For instance, the hemisphere together with its boundary curve (but not including the disc base) is a closed as a subset of $\mathbb{R}^3$, but is generally not called a "closed surface." However, the hemisphere together with the disc base is a closed surface (and is also closed as a subset of $\mathbb{R}^3$).

** Note 2: This principle is somewhat vague as stated. In order to make it precise, one needs to rigorously define the notion of "boundary." This can be done in a couple of ways; some definitions will satisfy this principle, while others won't. For now, let's not get into these details.

share|improve this answer
    
This closed surface (consisting of both the hemisphere surface and the disc base) does not have a boundary curve. Isn't it a circle? –  sidht Dec 23 '12 at 3:49
    
No. I understand your confusion, though a simple explanation escapes me... All I can say is: topologically speaking, the hemisphere together with the disc base is like a sphere that has been squashed and then pinched. Certainly you wouldn't say that a sphere has a boundary curve, right? Same thing here. –  Jesse Madnick Dec 23 '12 at 17:34
    
As another example, a (circular) cylinder together with both caps does not have a boundary curve. However, a cylinder with no caps has a boundary consisting of 2 (disjoint) circles. Still different is a cylinder together with one cap, which has boundary consisting of 1 circle (namely the circle that isn't capped off). –  Jesse Madnick Dec 23 '12 at 17:36
    
Isn't the cap bounded by a circle anyways? –  sidht Dec 25 '12 at 1:05
    
Yes, the boundary of the cap is a circle. But the boundary of a cylinder together with one cap consists of 1 circle -- namely, the circle that is the edge of the uncapped side. Is all of this clear? –  Jesse Madnick Dec 25 '12 at 1:11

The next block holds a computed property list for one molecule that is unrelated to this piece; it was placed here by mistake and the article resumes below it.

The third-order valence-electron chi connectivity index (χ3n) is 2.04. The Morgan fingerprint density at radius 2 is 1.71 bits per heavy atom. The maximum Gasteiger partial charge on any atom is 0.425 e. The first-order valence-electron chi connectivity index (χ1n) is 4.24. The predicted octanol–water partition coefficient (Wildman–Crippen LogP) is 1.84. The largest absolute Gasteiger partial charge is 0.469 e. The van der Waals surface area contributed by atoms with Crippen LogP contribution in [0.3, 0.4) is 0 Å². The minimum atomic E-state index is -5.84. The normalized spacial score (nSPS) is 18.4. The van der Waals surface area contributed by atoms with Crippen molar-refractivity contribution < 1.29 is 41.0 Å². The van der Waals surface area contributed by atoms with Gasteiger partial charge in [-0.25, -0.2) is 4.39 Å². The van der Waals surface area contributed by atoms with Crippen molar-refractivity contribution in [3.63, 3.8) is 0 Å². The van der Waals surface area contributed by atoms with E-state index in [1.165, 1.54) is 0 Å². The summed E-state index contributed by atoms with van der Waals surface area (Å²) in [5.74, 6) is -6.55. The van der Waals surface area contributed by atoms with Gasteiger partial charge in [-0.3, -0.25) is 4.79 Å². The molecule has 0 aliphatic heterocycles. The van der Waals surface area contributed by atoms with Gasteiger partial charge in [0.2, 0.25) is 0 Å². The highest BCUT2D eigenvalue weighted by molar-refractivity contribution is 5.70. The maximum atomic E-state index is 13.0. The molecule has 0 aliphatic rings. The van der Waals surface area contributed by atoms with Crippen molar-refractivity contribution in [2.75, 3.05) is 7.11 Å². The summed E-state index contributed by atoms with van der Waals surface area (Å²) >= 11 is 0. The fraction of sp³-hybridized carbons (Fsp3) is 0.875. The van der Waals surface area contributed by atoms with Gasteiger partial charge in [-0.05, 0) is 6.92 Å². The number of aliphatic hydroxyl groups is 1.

show 8 more comments

Actually nothing is wrong with that. You start with a vector field integrated over a closed curve. Your first equality which does use Stokes's Theorem goes to an integral over a surface S for which your original curve must be the boundary. Your next equality uses the divergence theorem and goes to an integral over a volume for which your surface S must be the boundary implying S is a closed surface. Since your assumptions indicate that S is a closed surface S doesn't have a boundary- or rather, the boundary of S is the empty set. So the integral you started with is over the empty set----> hence it's zero.

share|improve this answer
    
But like Tunococ said, my surface is actually open –  sidht Aug 16 '12 at 0:01
    
As Tunococ said for an open surface the divergence theorem doesn't apply which gives you the problem you were looking for. In the case of a closed surface the argument is valid. Whatever F is if you integrate it over the empty set you're going to get zero. –  Schmitty Aug 17 '12 at 16:47
    
How could you integrate over the empty set (the boundary)? if it is closed? I am confused –  sidht Aug 23 '12 at 21:58
add comment

Your Answer

 
discard

By posting your answer, you agree to the privacy policy and terms of service.

Not the answer you're looking for? Browse other questions tagged or ask your own question.